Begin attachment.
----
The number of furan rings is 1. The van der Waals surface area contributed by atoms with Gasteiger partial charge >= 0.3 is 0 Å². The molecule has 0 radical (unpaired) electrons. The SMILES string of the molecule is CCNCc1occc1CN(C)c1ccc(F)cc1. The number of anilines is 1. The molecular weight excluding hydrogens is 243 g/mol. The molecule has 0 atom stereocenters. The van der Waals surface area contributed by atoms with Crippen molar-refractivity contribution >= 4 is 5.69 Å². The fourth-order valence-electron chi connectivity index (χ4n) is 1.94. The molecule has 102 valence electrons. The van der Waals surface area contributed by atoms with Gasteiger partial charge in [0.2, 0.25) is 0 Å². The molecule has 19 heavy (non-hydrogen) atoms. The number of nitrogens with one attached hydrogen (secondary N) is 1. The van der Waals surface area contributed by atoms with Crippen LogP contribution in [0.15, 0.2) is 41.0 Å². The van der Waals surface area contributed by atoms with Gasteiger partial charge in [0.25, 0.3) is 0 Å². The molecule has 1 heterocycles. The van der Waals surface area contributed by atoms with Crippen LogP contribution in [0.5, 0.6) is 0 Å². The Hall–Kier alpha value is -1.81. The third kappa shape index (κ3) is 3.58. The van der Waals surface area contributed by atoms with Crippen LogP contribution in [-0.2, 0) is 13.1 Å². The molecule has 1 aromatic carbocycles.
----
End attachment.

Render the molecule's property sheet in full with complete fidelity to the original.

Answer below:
The number of furan rings is 1. The van der Waals surface area contributed by atoms with Gasteiger partial charge >= 0.3 is 0 Å². The molecule has 0 radical (unpaired) electrons. The SMILES string of the molecule is CCNCc1occc1CN(C)c1ccc(F)cc1. The number of anilines is 1. The molecular weight excluding hydrogens is 243 g/mol. The molecule has 0 atom stereocenters. The van der Waals surface area contributed by atoms with Crippen molar-refractivity contribution >= 4 is 5.69 Å². The fourth-order valence-electron chi connectivity index (χ4n) is 1.94. The molecule has 102 valence electrons. The van der Waals surface area contributed by atoms with Gasteiger partial charge in [0.2, 0.25) is 0 Å². The molecule has 19 heavy (non-hydrogen) atoms. The number of nitrogens with one attached hydrogen (secondary N) is 1. The van der Waals surface area contributed by atoms with Crippen LogP contribution in [0.15, 0.2) is 41.0 Å². The van der Waals surface area contributed by atoms with Gasteiger partial charge in [0.25, 0.3) is 0 Å². The molecule has 1 heterocycles. The van der Waals surface area contributed by atoms with Crippen LogP contribution in [0.5, 0.6) is 0 Å². The Hall–Kier alpha value is -1.81. The third kappa shape index (κ3) is 3.58. The van der Waals surface area contributed by atoms with Crippen LogP contribution in [-0.2, 0) is 13.1 Å². The molecule has 1 aromatic carbocycles.